• “ The heart of all new ideas lies in the borrowing, adding, combining, or modifying of old ones. Do it by accident and people call you lucky. Do it by design and they’ll call you creative .” - Michael LeBoeuf
    • Be Receptive
    • try new things
    • welcome the unfamiliar
    • ask a lot of questions
    • learn to listen
    Ask the question: “ Why?”
    • Foster a Wide Range of Interests
    • make connections between backgrounds
    • collaborate and learn
    • feed your hobbies
    • make art with your music
    • make art with your clothes
    • make art out of your apartment
    • make your hair a work of art
    • make art out of your trash
    • make art with friends
    • make art with your video games
    • make art with out of sports
    • make art with food
    • make art with your phone
    • make art online
    • make art you can smell
    • make art
    • Be Curious
    • research the unknown
    • explore somewhere new
    • seek out information
    • be a “lifelong learner”
  • How often are you taking pictures with that cell camera?
    • Be Attentive
    • realize the value in every experience
    • see past the superficial
    • seek out new possibilities
    • Make Connections
    • find similarities between disparate parts
    • Conviction
    • never be satisfied with the same old answers
    • innovate!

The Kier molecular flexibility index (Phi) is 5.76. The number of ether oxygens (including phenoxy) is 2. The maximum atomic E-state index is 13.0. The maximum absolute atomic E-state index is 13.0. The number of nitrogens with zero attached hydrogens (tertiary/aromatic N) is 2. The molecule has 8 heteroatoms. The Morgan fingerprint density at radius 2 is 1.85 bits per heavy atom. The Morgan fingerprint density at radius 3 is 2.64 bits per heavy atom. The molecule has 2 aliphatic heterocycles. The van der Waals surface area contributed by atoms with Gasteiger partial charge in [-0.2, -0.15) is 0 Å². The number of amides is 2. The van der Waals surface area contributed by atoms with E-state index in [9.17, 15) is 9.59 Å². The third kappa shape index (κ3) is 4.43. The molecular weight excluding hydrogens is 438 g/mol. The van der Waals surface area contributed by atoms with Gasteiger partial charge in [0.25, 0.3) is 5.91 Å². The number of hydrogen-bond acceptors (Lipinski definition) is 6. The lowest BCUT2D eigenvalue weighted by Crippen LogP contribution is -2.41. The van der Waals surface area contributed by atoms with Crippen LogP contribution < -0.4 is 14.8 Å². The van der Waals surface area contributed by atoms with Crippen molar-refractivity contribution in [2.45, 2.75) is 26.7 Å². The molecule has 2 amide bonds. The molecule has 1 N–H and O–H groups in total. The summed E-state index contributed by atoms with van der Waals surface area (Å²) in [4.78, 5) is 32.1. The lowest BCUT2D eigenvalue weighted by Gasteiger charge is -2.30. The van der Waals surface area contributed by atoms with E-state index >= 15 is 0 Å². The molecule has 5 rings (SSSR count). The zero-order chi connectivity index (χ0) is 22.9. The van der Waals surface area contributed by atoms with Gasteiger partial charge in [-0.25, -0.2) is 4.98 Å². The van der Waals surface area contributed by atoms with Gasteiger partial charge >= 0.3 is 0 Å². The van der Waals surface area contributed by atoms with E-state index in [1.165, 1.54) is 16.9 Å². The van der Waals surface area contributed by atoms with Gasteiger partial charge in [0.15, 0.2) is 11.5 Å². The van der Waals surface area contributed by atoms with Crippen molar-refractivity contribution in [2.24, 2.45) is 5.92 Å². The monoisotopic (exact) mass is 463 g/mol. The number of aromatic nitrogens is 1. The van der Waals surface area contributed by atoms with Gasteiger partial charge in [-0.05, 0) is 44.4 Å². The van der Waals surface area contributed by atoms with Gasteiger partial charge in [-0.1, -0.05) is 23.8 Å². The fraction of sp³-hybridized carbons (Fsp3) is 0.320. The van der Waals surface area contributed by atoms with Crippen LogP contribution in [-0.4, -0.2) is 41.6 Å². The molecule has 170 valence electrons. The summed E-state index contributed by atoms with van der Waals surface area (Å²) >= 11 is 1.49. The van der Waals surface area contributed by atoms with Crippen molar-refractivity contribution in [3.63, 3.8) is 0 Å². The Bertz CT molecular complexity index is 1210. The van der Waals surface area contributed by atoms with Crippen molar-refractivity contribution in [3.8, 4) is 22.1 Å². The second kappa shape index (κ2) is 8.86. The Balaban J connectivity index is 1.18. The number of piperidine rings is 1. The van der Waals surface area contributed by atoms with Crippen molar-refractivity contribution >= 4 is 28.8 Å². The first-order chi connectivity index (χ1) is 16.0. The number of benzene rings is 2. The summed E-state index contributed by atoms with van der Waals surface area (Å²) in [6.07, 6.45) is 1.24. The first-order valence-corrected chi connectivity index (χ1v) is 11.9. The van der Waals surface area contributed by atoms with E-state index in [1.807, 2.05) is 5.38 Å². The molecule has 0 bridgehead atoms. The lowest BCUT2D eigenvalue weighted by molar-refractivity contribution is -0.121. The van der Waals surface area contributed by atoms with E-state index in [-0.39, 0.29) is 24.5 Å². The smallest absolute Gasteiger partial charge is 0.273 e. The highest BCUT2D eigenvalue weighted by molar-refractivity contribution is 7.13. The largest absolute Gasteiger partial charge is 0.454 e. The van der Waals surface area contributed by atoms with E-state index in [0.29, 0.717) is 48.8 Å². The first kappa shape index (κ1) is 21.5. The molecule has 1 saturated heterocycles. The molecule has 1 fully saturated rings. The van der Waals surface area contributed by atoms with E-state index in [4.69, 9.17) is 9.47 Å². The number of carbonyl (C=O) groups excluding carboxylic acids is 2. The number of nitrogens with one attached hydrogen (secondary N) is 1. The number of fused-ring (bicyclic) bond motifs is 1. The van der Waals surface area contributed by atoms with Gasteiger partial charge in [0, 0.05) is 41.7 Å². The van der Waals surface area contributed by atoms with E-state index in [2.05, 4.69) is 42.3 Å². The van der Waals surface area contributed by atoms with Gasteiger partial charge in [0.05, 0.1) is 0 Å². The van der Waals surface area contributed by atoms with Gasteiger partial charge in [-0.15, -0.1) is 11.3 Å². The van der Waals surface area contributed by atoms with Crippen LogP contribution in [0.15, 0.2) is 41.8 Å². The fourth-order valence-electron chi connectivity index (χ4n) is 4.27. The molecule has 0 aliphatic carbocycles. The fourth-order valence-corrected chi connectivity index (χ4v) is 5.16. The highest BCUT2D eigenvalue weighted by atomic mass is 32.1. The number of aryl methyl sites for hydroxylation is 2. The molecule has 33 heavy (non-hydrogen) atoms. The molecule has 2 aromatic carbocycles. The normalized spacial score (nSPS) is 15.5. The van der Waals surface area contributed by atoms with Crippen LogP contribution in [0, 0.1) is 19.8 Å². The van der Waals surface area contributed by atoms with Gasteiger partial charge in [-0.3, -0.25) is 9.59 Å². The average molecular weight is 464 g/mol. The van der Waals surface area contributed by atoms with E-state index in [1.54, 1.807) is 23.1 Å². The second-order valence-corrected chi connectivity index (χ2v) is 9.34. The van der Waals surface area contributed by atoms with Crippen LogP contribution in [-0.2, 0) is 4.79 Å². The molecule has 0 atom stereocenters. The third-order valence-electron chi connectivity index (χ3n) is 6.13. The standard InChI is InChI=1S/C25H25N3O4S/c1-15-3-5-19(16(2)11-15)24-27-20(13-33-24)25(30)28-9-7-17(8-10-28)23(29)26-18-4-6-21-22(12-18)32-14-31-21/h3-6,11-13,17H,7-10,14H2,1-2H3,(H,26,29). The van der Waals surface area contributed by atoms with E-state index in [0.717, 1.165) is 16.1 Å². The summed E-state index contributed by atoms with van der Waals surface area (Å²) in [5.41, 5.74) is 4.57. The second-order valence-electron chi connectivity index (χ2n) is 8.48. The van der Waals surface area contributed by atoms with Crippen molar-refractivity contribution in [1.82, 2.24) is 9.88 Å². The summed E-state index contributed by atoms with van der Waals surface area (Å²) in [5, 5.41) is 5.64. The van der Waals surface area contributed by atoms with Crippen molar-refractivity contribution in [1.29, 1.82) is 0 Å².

• start a revolution
    • Investigate New Levels of Complexity
    • play
    • experiment
    • use your intuition
  • creativity mental habits stress Stress is not only a distraction which drains energy which could otherwise be used creatively. It is bad for one's health. Creativity is Play! routines Routines or set ways of performing tasks have their uses, but they can limit the range of responses available and can lead to the development of the anathema of creativity, the "bureaucratic mind”. "The will to a system is a lack of integrity." –Nietzsche goal directed behavior Overly focusing on goals rather than process limits perception and blinds us to possibility. A straight line is the scalpel with which we excise opportunity. beliefs Having a strong belief in something not only limits our response options, but causes us to limit the way in which we perceive and process information from the outside world. We may "filter out" information which contradicts our belief, and end up in our own "reality tunnel", blissfully unaware of much that occurs in front of our very eyes. ego One must be humble before one's subject. Having a strong ego identity with a particular belief exacerbates the realty tunnel. This is not to imply that one must have no beliefs, merely that one needs to be very aware of one's beliefs and consequent limitations. fear Fear of self expression and of the judgment of others can severely limit one's creativity. self criticism Negative thinking and self criticism are also limiting factors of an individual's creativity. creativity blocks